“I Couldn’t Afford Not to Pay Tithing,” Ensign, June 1977, 70–71
After completing basic training and special training as a surgical technician during World War II, I was assigned to the station hospital at an air base in Texas. There, following a little on-the-job training, I became a laboratory technician in charge of the blood chemistry section. It was interesting work and all went well until I was asked to sign an allotment form to authorize deductions from my pay for the purchase of war bonds. I refused to sign.
Soon I was summoned to company headquarters, where the commanding officer, a young captain, glared at me. In very crisp language he told me that I was the only man in the unit that hadn’t signed up to purchase war bonds and that anyone could afford a minimum deduction for this purpose. He thrust the papers and a pen across his desk and said, “Sign these.”
I had to defend my position. “I don’t mean to be disrespectful, sir, but I simply cannot afford to purchase war bonds,” I said. “If the captain will just let me show him what my financial situation is, I believe he will agree with me.” I explained that as a private first class, after deductions for my wife’s allotment, government life insurance, laundry, and so forth, I only got $19.85 a month out of my base pay of $54.00.
The captain was listening. I told him that my wife also received an allotment of $50.00 for her, $12.00 for our little boy, and $10.00 for our baby girl—a total of $91.85 a month for the four of us. Then I listed our expenses in the order in which I paid them each month.
The first expense I listed was $9.20 tithing. The captain wanted to know what that was. When I explained it was a donation to our church, he told me I shouldn’t have to support the church while I was in military service. After all, I would have the rest of my life to contribute to the church. He thought I could eliminate that expense, leaving it to others who could afford it.
I looked him straight in the eye and said, “You might court-martial me for saying so, sir, but one of the reasons I am in the military service is to defend my right to religious freedom so I can worship whom, when, and where I please. Neither you nor anybody else has the right to deny me and my family the blessings that come from paying the Lord what we owe him. I have been paying tithing all my life, and I have the blessings and receipts to prove it. I know it doesn’t cost to pay tithing—it pays.”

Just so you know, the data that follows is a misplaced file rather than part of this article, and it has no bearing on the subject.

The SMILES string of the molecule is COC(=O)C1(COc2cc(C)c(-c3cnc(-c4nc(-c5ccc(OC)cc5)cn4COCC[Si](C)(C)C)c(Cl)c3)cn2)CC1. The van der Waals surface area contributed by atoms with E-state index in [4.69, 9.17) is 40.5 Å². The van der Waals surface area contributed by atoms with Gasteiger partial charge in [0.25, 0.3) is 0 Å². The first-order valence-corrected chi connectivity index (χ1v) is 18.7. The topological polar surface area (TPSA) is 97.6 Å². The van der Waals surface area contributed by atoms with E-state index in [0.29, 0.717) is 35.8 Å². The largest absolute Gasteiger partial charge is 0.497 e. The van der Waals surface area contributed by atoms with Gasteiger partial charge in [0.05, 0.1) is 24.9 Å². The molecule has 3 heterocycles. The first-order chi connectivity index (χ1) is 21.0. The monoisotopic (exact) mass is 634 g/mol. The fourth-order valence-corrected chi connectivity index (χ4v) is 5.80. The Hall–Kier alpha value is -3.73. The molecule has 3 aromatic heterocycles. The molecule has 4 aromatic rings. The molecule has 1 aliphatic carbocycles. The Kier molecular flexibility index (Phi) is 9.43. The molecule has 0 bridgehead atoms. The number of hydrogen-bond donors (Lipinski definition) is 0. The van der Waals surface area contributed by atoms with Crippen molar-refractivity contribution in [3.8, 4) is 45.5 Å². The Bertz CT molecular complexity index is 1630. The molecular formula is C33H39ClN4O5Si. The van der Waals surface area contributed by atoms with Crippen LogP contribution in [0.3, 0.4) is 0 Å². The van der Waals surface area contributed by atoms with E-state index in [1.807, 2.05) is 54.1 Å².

The captain was surprised, but he didn’t say anything. Maybe I started putting down our other expenses before he had a chance. I listed a monthly rent of $28.75 on our two-bedroom apartment, which, I explained, was the cheapest thing we had been able to find and we were happy to have it. I listed food, clothing, automobile expenses, etc., and it added up to more than $91.85 a month. I explained that the only way we had been able to make ends meet was to use up our savings and borrow on our insurance, and in an emergency we would have to borrow from relatives. But we weren’t complaining; we were making out okay.
I told the captain that once we had gone to the base and seen a show for 15¢ each, and after the show we had gone to the post exchange for two ten-cent dishes of ice cream. A few times I had bought a 5¢ bunch of sweet peas from the little boy who sold flowers on the corner near our house, and once I had spent 10¢ for two gardenias. These were the only unnecessary expenses I could think of. Then I said, “If the captain will show me how to increase our income or eliminate some expenses, I will be glad to sign the allotment papers.”
His immediate reply was, “I don’t see how you live. Return to duty.”
I went back to the laboratory. I didn’t hear any more about signing up for war bonds; but the next time a promotion roster came out for the company, Private First Class Foutz was promoted to corporal, the only one in the company to be promoted to corporal at that time.
Immediately I went to headquarters and signed up for a monthly $3.75 allotment to purchase war bonds. The increase in pay still left us more to live on, after paying additional tithing.
Not too many months later, orders came through for me to attend Officers Candidate School. I was the only member of the company to be sent to OCS while I was there. Then, after seventeen weeks of grueling mental and physical training, I was commissioned a second lieutenant. Within a year I became the commanding officer of about 150 enlisted men, 5 officers, and 30 civilian employees at a station hospital on a big air base in Kansas.
I know these rapid promotions would not have come to me if I had not stood firm on the principle of tithing. Through obedience I truly found the meaning of the Lord’s promise, “I will … pour you out a blessing, that there shall not be room enough to receive it.” (Mal. 3:10.)